It's ultimately the studio management and Microsoft who set the release dates. It's job of the project lead to communicate to management what the state of the game is and if it will be ready. If this communication breaks down you can have a situation where the developers don't think the product is ready for release and management think everything is fine.That game was coming out simultaneous with the Xbox launch. What they showed, minus the last minute tweaking for frame rate that most games get, was what we were going to get. It was set for fall 2020 at the very least, maybe November 2020 more specifically.
No one knows what anyone thinks, we're not mind readers, but given the fact that they were going to release it in that state, they were satisfied enough to push it out the door. If that isn't being done, I don't know what it is.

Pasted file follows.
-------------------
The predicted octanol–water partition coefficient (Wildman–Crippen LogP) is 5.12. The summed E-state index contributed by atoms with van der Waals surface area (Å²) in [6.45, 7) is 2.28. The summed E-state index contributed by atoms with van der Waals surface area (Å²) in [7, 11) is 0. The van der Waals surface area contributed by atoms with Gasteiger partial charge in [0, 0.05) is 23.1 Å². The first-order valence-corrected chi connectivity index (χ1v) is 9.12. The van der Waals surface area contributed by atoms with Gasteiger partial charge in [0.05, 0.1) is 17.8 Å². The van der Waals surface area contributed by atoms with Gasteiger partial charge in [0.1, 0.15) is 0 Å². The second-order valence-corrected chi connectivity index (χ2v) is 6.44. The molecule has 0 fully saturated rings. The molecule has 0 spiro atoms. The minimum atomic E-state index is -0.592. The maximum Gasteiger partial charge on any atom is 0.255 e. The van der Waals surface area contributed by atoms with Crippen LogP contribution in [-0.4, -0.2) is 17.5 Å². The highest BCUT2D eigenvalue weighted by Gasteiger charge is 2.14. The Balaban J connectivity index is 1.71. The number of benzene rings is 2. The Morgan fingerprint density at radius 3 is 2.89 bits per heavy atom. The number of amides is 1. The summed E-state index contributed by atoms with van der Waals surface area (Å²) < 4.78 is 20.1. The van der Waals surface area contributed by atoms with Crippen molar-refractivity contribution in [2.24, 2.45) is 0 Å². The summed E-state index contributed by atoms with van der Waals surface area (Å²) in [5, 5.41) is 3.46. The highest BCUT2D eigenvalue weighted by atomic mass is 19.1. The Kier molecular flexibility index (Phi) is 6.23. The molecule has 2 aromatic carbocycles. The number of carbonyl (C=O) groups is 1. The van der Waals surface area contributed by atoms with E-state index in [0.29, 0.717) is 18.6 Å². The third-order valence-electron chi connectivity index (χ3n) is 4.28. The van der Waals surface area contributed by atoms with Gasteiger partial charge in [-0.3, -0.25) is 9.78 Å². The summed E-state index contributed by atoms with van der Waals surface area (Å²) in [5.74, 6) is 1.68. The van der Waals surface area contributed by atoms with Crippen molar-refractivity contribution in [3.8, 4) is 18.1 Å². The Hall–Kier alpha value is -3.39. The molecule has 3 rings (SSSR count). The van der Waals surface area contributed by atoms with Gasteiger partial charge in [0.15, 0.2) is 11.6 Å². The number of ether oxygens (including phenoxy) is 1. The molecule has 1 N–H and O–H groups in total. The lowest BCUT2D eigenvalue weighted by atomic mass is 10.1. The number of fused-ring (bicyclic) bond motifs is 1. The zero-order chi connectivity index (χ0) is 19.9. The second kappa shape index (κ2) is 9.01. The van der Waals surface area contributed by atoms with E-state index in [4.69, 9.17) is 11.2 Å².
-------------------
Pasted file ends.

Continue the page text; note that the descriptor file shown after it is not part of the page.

So they knew the game had issues bad enough to delay it for an entire year or lacked this self-awareness to know what they made was bad. It doesn't matter which it was; both speak to the quality of that studio.
According to Jez Corden that's exactly what happened to Infinite. According to his sources, the Creative Director Chris Lee was hiding the true state of the game from Bonnie Ross and the Microsoft higher ups. So when the E3 showing came, the shit hit the fan when they released the game was nowhere near ready. The result was that Chris got fired and Staten was brought in to replace him. So you can't just assume that 343 as a whole were happy with the state of the game from the decisions taken at the highest level in the studio.
That might seem ridiculous, but think about a title like Cyberpunk that got to launch, was given a pointless 3 week delay, and then arrived in a functionally broken state. Like did the developers of The Witcher 3 think there was nothing wrong with a game continuously crashing and playing at 20 FPS or lower, and that's just their regular quality bar?